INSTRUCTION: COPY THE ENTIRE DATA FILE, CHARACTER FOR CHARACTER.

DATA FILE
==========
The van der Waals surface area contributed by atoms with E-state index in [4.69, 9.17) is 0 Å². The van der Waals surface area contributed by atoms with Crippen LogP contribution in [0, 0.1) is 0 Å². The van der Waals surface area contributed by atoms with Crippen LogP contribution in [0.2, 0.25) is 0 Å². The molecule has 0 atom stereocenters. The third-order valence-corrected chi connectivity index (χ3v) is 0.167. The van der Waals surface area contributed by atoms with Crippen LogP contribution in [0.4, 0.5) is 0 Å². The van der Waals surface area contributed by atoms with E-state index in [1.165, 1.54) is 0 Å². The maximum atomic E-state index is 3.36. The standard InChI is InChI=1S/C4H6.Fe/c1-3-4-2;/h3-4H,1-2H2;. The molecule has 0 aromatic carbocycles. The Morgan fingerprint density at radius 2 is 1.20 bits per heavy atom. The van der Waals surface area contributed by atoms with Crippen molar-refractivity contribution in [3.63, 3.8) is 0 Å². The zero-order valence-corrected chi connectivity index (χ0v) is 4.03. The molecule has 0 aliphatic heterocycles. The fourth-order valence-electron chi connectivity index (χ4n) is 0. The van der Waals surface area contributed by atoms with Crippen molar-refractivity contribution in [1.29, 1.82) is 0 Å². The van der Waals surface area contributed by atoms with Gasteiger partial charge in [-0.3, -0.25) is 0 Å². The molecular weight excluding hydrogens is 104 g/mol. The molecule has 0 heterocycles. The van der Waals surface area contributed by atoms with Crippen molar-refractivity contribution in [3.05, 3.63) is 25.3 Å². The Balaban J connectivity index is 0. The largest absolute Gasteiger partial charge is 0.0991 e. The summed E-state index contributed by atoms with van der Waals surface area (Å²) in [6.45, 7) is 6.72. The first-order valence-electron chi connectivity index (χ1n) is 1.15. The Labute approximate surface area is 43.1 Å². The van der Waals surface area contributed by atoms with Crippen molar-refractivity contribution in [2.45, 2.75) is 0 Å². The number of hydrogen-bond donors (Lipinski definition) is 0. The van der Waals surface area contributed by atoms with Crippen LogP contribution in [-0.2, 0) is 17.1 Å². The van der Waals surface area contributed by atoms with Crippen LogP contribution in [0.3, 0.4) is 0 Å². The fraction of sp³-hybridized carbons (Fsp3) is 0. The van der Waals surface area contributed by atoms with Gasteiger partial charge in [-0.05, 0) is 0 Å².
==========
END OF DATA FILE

The van der Waals surface area contributed by atoms with E-state index in [4.69, 9.17) is 0 Å². The van der Waals surface area contributed by atoms with Crippen LogP contribution in [0, 0.1) is 0 Å². The van der Waals surface area contributed by atoms with Crippen LogP contribution in [0.2, 0.25) is 0 Å². The molecule has 0 atom stereocenters. The third-order valence-corrected chi connectivity index (χ3v) is 0.167. The van der Waals surface area contributed by atoms with Crippen LogP contribution in [0.4, 0.5) is 0 Å². The van der Waals surface area contributed by atoms with E-state index in [1.165, 1.54) is 0 Å². The maximum atomic E-state index is 3.36. The standard InChI is InChI=1S/C4H6.Fe/c1-3-4-2;/h3-4H,1-2H2;. The molecule has 0 aromatic carbocycles. The Morgan fingerprint density at radius 2 is 1.20 bits per heavy atom. The van der Waals surface area contributed by atoms with Crippen molar-refractivity contribution in [3.63, 3.8) is 0 Å². The zero-order valence-corrected chi connectivity index (χ0v) is 4.03. The molecule has 0 aliphatic heterocycles. The fourth-order valence-electron chi connectivity index (χ4n) is 0. The van der Waals surface area contributed by atoms with Crippen molar-refractivity contribution in [1.29, 1.82) is 0 Å². The van der Waals surface area contributed by atoms with Gasteiger partial charge in [-0.3, -0.25) is 0 Å². The molecular weight excluding hydrogens is 104 g/mol. The molecule has 0 heterocycles. The van der Waals surface area contributed by atoms with Crippen molar-refractivity contribution in [3.05, 3.63) is 25.3 Å². The Balaban J connectivity index is 0. The largest absolute Gasteiger partial charge is 0.0991 e. The summed E-state index contributed by atoms with van der Waals surface area (Å²) in [6.45, 7) is 6.72. The first-order valence-electron chi connectivity index (χ1n) is 1.15. The Labute approximate surface area is 43.1 Å². The van der Waals surface area contributed by atoms with Crippen molar-refractivity contribution in [2.45, 2.75) is 0 Å². The number of hydrogen-bond donors (Lipinski definition) is 0. The van der Waals surface area contributed by atoms with Crippen LogP contribution in [-0.2, 0) is 17.1 Å². The van der Waals surface area contributed by atoms with Crippen LogP contribution in [0.3, 0.4) is 0 Å². The fraction of sp³-hybridized carbons (Fsp3) is 0. The van der Waals surface area contributed by atoms with Gasteiger partial charge in [-0.05, 0) is 0 Å².